Paola Romoli Venturi
to touch-(1) research-(2) embodied map-(3) play-(4)
BASOLO’s View project starts from the volcanic stone elements that compose Via Appia Antica and from its route from Rome to Brindisi. The BASOLO has the ability to go back in time, even before the Romans. It is made by the lava stone extracted from the Colata di Capo di Bove which was formed about 260,000 years ago during the eruptive phase of the Vulcano Laziale. Starting from the BASOLO - a single volcanic stone element that makes up the BASOLATO – I create an exploded view of Via Appia in different physical, historical and conceptual directions ACTION1.1 TO TOUCH - To get in touch with the material of the BASOLO. I visited the tomb of Cecilia Metella, where there is the end of the lava flow of Capo di Bove and the Fiorucci and Boncompagni Ludovisi quarries
ACTION1.2 TO CHOOSE - Inside the BASOLO I can find the history of the road. I Choose, photograph, reproduce in a 1:1 scale drawing/frottage and analyze a single BASOLO.
ACTION2.1 RESEARCH/TO STUDY - The BASOLO will provide us with vibration support. I enter into the road structure. Supported by an archaeologist, I study the Roman construction technique, analyzing the groud on which the BASOLO is laid. I verify the sound absorption perspective. Moreover, I study the use of the road over the centuries through the traces left on the BASOLATO and several restorations
ACTION2.2 TO MAP - The route of the via Appia Antica from Rome to Brindisi becomes the pentagram on which the score of the sound performance will be drawn. I received from the Parco Archeologico dell'Appia Antica – MIBAC a .dwg file with the survey of 13 km in an environmental scale with the basolato symbolically represented. I thank Dr. Rita Paris and Dr. Bartolomeo Mazzotta - graphics elaborated by Dr. Monica Cola
ACTION3.1 EMBODIED BASOLO - Performative pilot action-solitary exploration I place myself on the chosen BASOLO. I touch it with my feet, with my hands; I get in touch with the energy of the BASOLO, searching for the internal and external exploded view, which I will externalize through the emission of a sound/silence/gesture/word
ACTION3.2 EMBODIED MAP - Participative performative action on Via Appia Antica I would like to involve people walking along the road from Rome to Brindisi to choose their own BASOLO in order to search for the sound/silence/gesture/word of their BASOLO and externalize it. The position of the chosen BASOLOs will be identified and recorded on the map in order to create a score on the pentagram/road. The BASOLOs become communication keys between people across space and time.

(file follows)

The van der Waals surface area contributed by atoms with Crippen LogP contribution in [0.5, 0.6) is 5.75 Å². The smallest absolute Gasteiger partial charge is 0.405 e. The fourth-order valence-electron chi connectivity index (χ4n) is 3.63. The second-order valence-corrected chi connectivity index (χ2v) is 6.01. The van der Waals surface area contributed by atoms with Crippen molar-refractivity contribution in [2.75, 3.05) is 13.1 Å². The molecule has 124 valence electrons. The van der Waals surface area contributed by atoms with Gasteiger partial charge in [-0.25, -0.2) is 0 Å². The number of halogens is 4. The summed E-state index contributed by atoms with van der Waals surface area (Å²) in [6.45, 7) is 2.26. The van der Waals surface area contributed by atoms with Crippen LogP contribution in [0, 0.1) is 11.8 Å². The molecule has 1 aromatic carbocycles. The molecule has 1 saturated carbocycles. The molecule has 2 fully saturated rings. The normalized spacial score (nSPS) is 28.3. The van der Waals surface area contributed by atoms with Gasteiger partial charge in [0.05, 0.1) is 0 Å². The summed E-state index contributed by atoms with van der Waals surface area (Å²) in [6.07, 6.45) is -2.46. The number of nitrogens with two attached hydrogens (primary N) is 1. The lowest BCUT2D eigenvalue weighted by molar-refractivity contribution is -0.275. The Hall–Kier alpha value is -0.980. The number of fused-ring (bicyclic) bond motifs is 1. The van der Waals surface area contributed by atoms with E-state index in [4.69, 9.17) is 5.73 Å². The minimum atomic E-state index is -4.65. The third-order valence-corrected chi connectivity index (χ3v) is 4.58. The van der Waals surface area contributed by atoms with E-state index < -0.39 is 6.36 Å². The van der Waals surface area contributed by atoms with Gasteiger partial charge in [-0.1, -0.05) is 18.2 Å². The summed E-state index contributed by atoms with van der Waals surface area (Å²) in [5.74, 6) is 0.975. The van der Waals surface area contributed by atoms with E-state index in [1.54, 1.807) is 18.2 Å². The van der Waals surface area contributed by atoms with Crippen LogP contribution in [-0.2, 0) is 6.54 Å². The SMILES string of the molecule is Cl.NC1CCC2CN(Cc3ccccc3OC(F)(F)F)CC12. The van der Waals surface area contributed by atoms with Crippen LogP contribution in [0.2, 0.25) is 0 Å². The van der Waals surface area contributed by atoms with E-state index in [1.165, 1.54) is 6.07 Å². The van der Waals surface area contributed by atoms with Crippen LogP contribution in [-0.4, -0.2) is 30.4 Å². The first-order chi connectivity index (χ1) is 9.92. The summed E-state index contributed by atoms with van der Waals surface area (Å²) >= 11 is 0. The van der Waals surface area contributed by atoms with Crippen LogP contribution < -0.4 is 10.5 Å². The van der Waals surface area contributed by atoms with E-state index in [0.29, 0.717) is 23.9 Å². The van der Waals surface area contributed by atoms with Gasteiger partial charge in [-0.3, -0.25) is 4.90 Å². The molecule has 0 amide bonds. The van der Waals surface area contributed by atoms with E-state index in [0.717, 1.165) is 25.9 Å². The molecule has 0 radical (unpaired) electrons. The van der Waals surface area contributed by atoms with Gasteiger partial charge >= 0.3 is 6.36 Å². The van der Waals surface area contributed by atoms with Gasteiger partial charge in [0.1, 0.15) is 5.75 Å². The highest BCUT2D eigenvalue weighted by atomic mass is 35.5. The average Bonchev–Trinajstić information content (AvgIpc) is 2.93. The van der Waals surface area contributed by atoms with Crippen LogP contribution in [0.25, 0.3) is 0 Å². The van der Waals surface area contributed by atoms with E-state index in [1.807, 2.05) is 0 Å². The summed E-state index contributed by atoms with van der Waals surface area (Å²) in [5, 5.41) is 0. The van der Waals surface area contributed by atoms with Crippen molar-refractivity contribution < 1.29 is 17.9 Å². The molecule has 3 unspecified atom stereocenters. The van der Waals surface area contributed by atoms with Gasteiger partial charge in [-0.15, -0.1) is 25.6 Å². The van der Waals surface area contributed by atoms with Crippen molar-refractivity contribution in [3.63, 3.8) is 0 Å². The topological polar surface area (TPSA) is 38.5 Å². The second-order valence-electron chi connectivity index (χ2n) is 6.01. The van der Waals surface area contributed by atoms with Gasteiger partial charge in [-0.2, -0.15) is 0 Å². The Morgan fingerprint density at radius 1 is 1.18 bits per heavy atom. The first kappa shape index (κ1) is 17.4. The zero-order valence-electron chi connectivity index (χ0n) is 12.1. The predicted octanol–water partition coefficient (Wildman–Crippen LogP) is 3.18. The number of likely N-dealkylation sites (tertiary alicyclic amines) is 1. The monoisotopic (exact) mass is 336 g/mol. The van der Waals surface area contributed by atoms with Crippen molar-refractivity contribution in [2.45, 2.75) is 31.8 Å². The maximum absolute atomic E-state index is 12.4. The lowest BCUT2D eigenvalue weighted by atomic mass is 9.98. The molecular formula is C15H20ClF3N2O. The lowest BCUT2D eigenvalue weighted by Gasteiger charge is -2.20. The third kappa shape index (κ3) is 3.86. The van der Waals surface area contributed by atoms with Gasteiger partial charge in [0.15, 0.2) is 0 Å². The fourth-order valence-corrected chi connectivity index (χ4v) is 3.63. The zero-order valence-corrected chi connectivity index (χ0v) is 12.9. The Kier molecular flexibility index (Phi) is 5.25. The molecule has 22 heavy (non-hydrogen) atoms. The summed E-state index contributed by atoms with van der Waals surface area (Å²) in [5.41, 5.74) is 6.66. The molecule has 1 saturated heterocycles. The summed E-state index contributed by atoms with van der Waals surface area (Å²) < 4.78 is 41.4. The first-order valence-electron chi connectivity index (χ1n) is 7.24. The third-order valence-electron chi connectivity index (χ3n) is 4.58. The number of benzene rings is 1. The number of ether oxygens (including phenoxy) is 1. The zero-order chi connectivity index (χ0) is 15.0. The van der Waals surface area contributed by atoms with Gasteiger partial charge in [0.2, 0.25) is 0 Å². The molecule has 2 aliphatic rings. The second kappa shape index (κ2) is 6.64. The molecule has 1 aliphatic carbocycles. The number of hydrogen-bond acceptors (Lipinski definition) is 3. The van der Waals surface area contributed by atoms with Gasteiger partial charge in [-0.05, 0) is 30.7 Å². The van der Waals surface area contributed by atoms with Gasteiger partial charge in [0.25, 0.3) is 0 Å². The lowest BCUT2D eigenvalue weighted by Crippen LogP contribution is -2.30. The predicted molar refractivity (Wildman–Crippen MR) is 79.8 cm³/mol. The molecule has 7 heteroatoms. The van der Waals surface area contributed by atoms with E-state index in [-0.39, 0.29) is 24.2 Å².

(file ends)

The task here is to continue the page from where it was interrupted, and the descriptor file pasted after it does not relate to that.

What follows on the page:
ACTION4.1 TO PLAY - I invite a musician to collaborate and play the score created on the map. The performer can read the score with the dodecaphonic technique or you can invite different performers (instrumentalists or choristers) to make a note by placing himself on the basolo The pentagram is the 13 km survey of Appia Antica inside the park. Full and empty spaces create the rhythm. The individual basols are the notes.BASOLO’s sound
ACTION5.1 Rome/Amsterdam participated performative action a contact action could be organized at the same time in Rome and Amsterdam, through a catalyst to be identified in the Amstelpark. e.g. columns site specific installation for the exhibition: BASOLO's frottage,1:1 drawing of BASOLATO’s survey, drawing of map/pentagram, drawing of EMBODIED MAP to play, photos of the hands and feet that touch and choose the BASOLOs, performance, or BASOLO's sound concert, Possible interactions between Rome and Amsterdam
The Transfusioni project, conceived and directed by curator Anna D’Elia in collaboration with artists Tomaso Binga (Bianca Menna), Silvia Stucky and Paola Romoli Venturi, aims to encourage and urge ‘trans-fusions’ of ideas, places, contexts, subjects among Italian and foreign artists from different backgrounds and practices. The project has its headquarters at the Menna/Binga Archive, the Rome branch of the Filiberto & Bianca Menna Foundation. Since 2016, the exhibitions of the Transfusioni project have put works by contemporary artists in dialogue with historic works of the Archival collection.
Silvia Stucky lives and works in Rome. Her work includes painting, artist’s books, installation, video, photography and performance. Environmental and social issues are central to Stucky’s work, whose underlying themes are water as stillness and mutability, and the simplicity and profundity of everyday life. She has exhibited in galleries and museums in Italy, Argentine, Chile, Ecuador, Egypt, France, Germany, United Kingdom, Greece, Indonesia, India, Iran, Morocco, Netherlands, Switzerland, Thailand, Turkey.
Paola Romoli Venturi lives and works in Rome. Her artistic research is linked to the value of transparency as a means of communicating. In her work she touches upon social themes, creating spaces designed by light shadows and sounds, using different expressive pictorial sculptural means, video, audio and site specific performative installations. She currently works on the performative project ‘ROVESCIARE’ for the MACRO museum, Rome.
Jacopo Benci lives and works in Rome. His work encompasses video/film, photography, installation, drawing/painting, performance. Between 1998 and 2013, he was Assistant Director for Fine Arts of the British School at Rome (BSR). He curated over 60 exhibitions of artists and architects at the BSR and other venues. He was BSR Senior Research Fellow in Modern Studies, 2013-18. He is currently part-time Lecturer in Contemporary Art History at Istituto Europeo di Design, Rome. He is also active as a musician.